A blog is really just a CMS tool (a Content Management System). The benefits of which are: 1.) Branding potential, 2.) Good ranking on Search Engines. Every time you write something new (a new blog = a new page on your site), you’re improving your search engine rankings. The more pages Google has indexed, the more your blogsite shows up in the search engine results pages (SERPs). The idea is to target a specific keyword or phrase, and write content that reflects that specific keyword or phrase. Then, a good step would be to use an analytics tool like Google Analytics or Visistat to track your statistics and assess your ranking for specific keywords (a feature provided through Visistat).
I give various presentations throughout the year and people always ask: Which blog platform do you recommend? So I thought we’d talk about just that in today’s post…
Pros and Cons of Hosted Blogging Platforms
- Cheap/Free: most hosted blogging solutions are free (wordpress.com and Blogger are free, Typepad charges a minimal monthly fee).
- Easy to Set Up: this is the perfect solution for the non-tech savvy user. Most solutions are plug-and-play in the sense that all you have to do is pick a template from one of the many options listed, fill in a few required input fields and presto! you have a blog.
- Automatic Updates: maintenance and security updates are automatic so you don’t have to worry about performing these operations yourself. For example, WordPress.org’s update cycle averages about 3-4 updates per year.
- Limited Design & Other Configurable Features: hosted blog solutions run standard templates which means that ultimately, your blog design ends up looking very similar to other blog designs as the default templates get used over and over again.
- Generic URL: free accounts like wordpress.com and blogger give you a subdomain. For example: _________.blogger.com or ________.wordpress.com or __________.typepad.com. The problem with having the name of the platform represented in the URL is that you’re ultimately branding that platform and not your own brand.
Pros and Cons of Self-Hosted Blog Platforms
- You’re In Complete Control of the Design: depending on how tech savvy your are, you can design and code the site yourself (that’s what Jeff Bernheisel did with his site and Jay Thompson as well). Or, you can hire a company to design the site for you (that’s what we do).
- Open Source Development: in the case of WordPress, what’s great about the fact that it’s an open source platform is that a vast array of developers are constantly coming up with and improving the ‘plugins’ and all manners of code that support the platform.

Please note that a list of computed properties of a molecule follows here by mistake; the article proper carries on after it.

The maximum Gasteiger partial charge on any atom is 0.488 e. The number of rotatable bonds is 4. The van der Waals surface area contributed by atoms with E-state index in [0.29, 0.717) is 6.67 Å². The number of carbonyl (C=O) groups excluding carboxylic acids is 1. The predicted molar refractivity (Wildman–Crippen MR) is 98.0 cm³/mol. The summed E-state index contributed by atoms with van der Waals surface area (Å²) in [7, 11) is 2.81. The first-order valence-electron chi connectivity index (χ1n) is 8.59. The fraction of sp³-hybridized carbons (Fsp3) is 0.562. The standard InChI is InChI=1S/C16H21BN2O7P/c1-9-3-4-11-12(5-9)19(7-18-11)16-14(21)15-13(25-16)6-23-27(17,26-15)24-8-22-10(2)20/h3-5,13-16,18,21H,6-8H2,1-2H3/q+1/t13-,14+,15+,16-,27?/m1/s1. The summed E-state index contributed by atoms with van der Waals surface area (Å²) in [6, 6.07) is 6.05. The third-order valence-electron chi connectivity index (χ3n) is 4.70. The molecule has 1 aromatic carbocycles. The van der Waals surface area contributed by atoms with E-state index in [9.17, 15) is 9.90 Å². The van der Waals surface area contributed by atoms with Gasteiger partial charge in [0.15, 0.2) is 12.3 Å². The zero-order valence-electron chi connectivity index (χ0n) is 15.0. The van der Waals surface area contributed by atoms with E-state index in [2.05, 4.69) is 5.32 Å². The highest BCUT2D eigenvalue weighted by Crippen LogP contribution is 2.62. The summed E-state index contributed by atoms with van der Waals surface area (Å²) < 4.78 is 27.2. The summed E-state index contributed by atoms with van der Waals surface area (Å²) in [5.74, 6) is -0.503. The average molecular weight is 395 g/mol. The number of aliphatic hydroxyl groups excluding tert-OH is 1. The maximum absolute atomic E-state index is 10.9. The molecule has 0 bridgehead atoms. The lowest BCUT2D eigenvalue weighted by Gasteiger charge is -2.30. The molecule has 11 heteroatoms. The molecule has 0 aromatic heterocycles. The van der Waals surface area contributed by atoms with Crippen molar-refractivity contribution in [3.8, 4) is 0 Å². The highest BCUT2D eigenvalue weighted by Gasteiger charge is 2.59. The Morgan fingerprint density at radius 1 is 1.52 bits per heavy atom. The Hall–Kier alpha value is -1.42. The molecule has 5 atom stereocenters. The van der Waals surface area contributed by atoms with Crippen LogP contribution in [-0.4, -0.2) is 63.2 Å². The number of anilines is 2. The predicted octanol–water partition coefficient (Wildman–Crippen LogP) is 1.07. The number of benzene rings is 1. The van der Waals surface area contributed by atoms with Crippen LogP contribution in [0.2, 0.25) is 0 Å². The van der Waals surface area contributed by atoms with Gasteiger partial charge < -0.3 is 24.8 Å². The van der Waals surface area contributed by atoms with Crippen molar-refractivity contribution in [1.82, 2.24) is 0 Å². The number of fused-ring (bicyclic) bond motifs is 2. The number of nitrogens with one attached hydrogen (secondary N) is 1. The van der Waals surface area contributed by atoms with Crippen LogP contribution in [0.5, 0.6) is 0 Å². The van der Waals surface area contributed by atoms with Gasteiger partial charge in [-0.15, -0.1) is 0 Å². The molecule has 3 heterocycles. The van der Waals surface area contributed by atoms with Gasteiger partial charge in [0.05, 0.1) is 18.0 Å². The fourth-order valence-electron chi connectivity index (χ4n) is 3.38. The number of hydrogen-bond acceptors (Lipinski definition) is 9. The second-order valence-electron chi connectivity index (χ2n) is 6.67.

- URL: you run your site on your own specific and branded url.
- Difficult to Set up: This of course depends on how tech savvy you are. Some users are very tech savvy and can install wordpress themselves while other individuals have a difficult time understanding how. Either way, the complexity in setting up your own hosted blogging platform is much more difficult than in setting up a plug-in play free account.
- Cost: there are yearly fees associated with your hosting account. Also, though wordpress.org hosts free themes, you might want to brand and edit your site using or expanding on the design of a premium theme (often ranging between $75 – $150 in price).
- Maintenance & Security Updates: wordpress.org undergoes approximately 3-4 updates per year. Updating to the latest version of wordpress can be difficult if you’re not otherwise familiar with the process. Automattic, the Founders of WordPress, just released VaultPress (in private beta), a premium WordPress backup service.
Choosing the right platform is entirely dependent on a couple of different factors. Some questions that you should ask yourself include:
- What are my long-term goals and objectives with this site? (Are you blogging for business or pleasure?)
- How tech savvy am I? (What can you realistically accomplish yourself and what should you and can you outsource?)
- What is my budget? (Can I afford to host and possibly design my own site?)
From a professional and branding perspective, a hosted blog platform is the recommended option. You’re in control of your own content, design, etc. You essentially act as your own webmaster. If you’re a newbie blogger and don’t know if you can stick to it long-term, you can always go with a self-hosted wordpress.com blog and migrate your content later if you come to find that it’s a fit with your marketing.
What have I missed? What would you add? What are some of the benefits of having your own hosted vs. self-hosted blogging account? Drop your thoughts in the comments and share your blog with us so we can check it out.
[Flickr Photo by: ePublicist]